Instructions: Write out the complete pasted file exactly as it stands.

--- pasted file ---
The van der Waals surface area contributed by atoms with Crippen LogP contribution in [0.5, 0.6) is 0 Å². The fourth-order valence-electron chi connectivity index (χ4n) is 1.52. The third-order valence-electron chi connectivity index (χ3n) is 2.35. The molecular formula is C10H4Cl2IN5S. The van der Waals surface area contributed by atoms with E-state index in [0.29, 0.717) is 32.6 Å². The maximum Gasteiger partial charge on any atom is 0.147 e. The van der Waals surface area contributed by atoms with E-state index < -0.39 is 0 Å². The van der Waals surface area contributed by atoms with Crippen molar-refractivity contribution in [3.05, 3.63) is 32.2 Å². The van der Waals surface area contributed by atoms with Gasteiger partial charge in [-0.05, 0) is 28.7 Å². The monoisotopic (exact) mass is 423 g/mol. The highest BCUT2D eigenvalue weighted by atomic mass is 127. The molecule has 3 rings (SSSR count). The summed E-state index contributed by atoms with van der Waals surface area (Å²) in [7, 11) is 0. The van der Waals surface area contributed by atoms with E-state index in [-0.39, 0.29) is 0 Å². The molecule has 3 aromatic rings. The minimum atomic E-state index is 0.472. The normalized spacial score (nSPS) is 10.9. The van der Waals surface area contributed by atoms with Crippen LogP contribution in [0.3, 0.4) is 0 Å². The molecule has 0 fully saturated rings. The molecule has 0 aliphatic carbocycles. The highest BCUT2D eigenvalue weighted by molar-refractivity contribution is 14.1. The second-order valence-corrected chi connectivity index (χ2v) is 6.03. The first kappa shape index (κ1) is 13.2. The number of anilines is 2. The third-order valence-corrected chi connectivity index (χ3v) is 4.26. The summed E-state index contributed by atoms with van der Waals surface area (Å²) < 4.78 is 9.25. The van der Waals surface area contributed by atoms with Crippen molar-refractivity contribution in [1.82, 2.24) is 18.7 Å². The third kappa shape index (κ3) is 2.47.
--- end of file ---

The van der Waals surface area contributed by atoms with Crippen LogP contribution in [0.5, 0.6) is 0 Å². The fourth-order valence-electron chi connectivity index (χ4n) is 1.52. The third-order valence-electron chi connectivity index (χ3n) is 2.35. The molecular formula is C10H4Cl2IN5S. The van der Waals surface area contributed by atoms with E-state index in [0.29, 0.717) is 32.6 Å². The maximum Gasteiger partial charge on any atom is 0.147 e. The van der Waals surface area contributed by atoms with E-state index < -0.39 is 0 Å². The van der Waals surface area contributed by atoms with Crippen molar-refractivity contribution in [3.05, 3.63) is 32.2 Å². The van der Waals surface area contributed by atoms with Gasteiger partial charge in [-0.05, 0) is 28.7 Å². The monoisotopic (exact) mass is 423 g/mol. The highest BCUT2D eigenvalue weighted by atomic mass is 127. The molecule has 3 rings (SSSR count). The summed E-state index contributed by atoms with van der Waals surface area (Å²) in [7, 11) is 0. The van der Waals surface area contributed by atoms with E-state index in [-0.39, 0.29) is 0 Å². The molecule has 3 aromatic rings. The minimum atomic E-state index is 0.472. The normalized spacial score (nSPS) is 10.9. The van der Waals surface area contributed by atoms with Crippen LogP contribution in [0.3, 0.4) is 0 Å². The molecule has 0 fully saturated rings. The molecule has 0 aliphatic carbocycles. The highest BCUT2D eigenvalue weighted by molar-refractivity contribution is 14.1. The second-order valence-corrected chi connectivity index (χ2v) is 6.03. The first kappa shape index (κ1) is 13.2. The number of anilines is 2. The third-order valence-corrected chi connectivity index (χ3v) is 4.26. The summed E-state index contributed by atoms with van der Waals surface area (Å²) < 4.78 is 9.25. The van der Waals surface area contributed by atoms with Crippen molar-refractivity contribution in [1.82, 2.24) is 18.7 Å². The third kappa shape index (κ3) is 2.47.